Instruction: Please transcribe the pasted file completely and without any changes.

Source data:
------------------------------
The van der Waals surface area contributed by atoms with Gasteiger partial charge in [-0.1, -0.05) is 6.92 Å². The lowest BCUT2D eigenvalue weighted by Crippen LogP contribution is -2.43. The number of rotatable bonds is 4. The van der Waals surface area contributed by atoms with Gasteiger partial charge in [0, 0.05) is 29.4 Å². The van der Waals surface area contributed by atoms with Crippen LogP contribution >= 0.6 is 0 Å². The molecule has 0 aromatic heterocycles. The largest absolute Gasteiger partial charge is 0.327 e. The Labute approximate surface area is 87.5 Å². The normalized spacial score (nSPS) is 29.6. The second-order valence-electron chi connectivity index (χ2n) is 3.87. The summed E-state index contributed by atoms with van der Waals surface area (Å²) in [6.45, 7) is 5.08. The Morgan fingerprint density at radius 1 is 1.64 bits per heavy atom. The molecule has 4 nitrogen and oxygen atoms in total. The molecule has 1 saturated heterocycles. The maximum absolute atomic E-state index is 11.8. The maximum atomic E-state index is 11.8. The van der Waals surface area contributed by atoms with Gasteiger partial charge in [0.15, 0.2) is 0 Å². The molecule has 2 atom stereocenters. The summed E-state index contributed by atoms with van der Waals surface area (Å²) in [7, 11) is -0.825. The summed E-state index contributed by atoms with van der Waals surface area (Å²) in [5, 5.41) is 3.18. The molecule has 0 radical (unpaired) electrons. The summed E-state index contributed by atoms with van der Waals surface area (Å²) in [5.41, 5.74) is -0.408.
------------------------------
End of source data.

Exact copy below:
The van der Waals surface area contributed by atoms with Gasteiger partial charge in [-0.1, -0.05) is 6.92 Å². The lowest BCUT2D eigenvalue weighted by Crippen LogP contribution is -2.43. The number of rotatable bonds is 4. The van der Waals surface area contributed by atoms with Gasteiger partial charge in [0, 0.05) is 29.4 Å². The van der Waals surface area contributed by atoms with Crippen LogP contribution >= 0.6 is 0 Å². The molecule has 0 aromatic heterocycles. The largest absolute Gasteiger partial charge is 0.327 e. The Labute approximate surface area is 87.5 Å². The normalized spacial score (nSPS) is 29.6. The second-order valence-electron chi connectivity index (χ2n) is 3.87. The summed E-state index contributed by atoms with van der Waals surface area (Å²) in [6.45, 7) is 5.08. The Morgan fingerprint density at radius 1 is 1.64 bits per heavy atom. The molecule has 4 nitrogen and oxygen atoms in total. The molecule has 1 saturated heterocycles. The maximum absolute atomic E-state index is 11.8. The maximum atomic E-state index is 11.8. The van der Waals surface area contributed by atoms with Gasteiger partial charge in [0.15, 0.2) is 0 Å². The molecule has 2 atom stereocenters. The summed E-state index contributed by atoms with van der Waals surface area (Å²) in [7, 11) is -0.825. The summed E-state index contributed by atoms with van der Waals surface area (Å²) in [5, 5.41) is 3.18. The molecule has 0 radical (unpaired) electrons. The summed E-state index contributed by atoms with van der Waals surface area (Å²) in [5.41, 5.74) is -0.408.